So, I got hung up on the whole PS section, found it super calculation heavy to the point that just skipping those I found were taking me too long wasn’t going to do me much good because there seemed to be so very many of them! So, I really need some help practicing sci notation calculations with a focus on speed. I also need more practice on speed of calculations in general. So, I plan on going through EK’s Math. Techniques again, but I think I need more directed practice than that. I have many Kaplan PS section tests I can do, but if anyone has a link to some worksheets (like you mentioned Apple pie) that I could practice with that would be great, too!

Also, any tutorials or practice on getting really good at doing more of this stuff in my head would be awesome! If I can get quicker at this stuff, my confidence level alone on PS will go up and I think confidence is a big part of the picture. Mine was shattered with the first passage on PS on the real thing and I felt like I was scrambling through the whole thing, freezing up on simple things, second guessing, etc. It was a disaster and not indicative of my abilities. To my credit, I pulled myself up, decided I wasn’t going to void or anything, and proceeded to do very well on the rest of the exam. Why doesn’t this to seem to count for anything?! Perhaps it does, but I still have to get my PS score up by one measly point. I have tried looking into people in my situation who are retaking with an over 30 score with two solid scores in two sections and it seems most people have poor VR scores. I haven’t found many in my situation with great VR and BS scores, but a cruddy PS so I’m not finding much advice on retaking to improve PS alone.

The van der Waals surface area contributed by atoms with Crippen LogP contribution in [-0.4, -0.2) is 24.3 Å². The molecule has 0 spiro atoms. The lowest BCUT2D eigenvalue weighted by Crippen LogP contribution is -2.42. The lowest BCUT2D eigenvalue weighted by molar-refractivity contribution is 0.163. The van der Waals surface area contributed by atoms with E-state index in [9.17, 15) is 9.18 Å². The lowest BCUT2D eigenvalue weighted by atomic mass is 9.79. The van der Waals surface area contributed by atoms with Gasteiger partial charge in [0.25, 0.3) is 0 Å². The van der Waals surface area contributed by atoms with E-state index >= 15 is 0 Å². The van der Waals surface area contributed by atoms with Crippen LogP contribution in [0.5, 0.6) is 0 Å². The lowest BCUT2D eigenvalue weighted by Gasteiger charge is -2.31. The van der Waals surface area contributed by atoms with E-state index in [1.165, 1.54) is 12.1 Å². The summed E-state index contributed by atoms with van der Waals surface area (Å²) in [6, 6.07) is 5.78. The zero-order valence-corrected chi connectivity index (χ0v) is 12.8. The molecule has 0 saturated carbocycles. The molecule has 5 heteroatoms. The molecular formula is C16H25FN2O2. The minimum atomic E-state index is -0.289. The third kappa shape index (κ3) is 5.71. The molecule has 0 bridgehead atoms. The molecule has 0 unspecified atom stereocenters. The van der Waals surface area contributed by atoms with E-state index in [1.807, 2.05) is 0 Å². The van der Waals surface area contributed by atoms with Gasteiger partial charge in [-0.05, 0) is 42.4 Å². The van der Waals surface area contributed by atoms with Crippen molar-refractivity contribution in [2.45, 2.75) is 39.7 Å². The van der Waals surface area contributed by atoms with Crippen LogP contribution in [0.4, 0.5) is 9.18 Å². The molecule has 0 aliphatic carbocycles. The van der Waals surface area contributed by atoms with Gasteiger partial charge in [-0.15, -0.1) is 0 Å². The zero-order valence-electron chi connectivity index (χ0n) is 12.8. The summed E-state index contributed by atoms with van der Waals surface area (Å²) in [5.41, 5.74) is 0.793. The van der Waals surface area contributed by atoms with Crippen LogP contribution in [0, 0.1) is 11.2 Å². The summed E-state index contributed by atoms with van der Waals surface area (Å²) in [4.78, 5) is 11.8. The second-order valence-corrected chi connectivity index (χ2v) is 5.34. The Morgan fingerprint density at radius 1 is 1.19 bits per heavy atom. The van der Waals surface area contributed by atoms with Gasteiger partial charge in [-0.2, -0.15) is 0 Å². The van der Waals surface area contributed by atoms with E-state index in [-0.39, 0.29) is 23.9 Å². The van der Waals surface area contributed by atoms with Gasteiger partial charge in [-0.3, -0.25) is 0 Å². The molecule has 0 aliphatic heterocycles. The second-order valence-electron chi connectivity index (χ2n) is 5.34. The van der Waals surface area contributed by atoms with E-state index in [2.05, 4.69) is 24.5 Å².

Thanks for the posts thus far! Keep them coming if anyone else has advice! I have less than two weeks, but I have pretty much the entire two weeks thanks to a flexible work schedule and no summer school to work on PS so I am prepared to saddle up and get this done!

Have you used/tried the TBR series?

I scored uniformly between 12-15 on my PS FL’s (DISCLAIMER: I did NOT put up a “holy sh!t” PS score on the real thing, but it was totally solid nonetheless), and I attribute it to my use of TBR.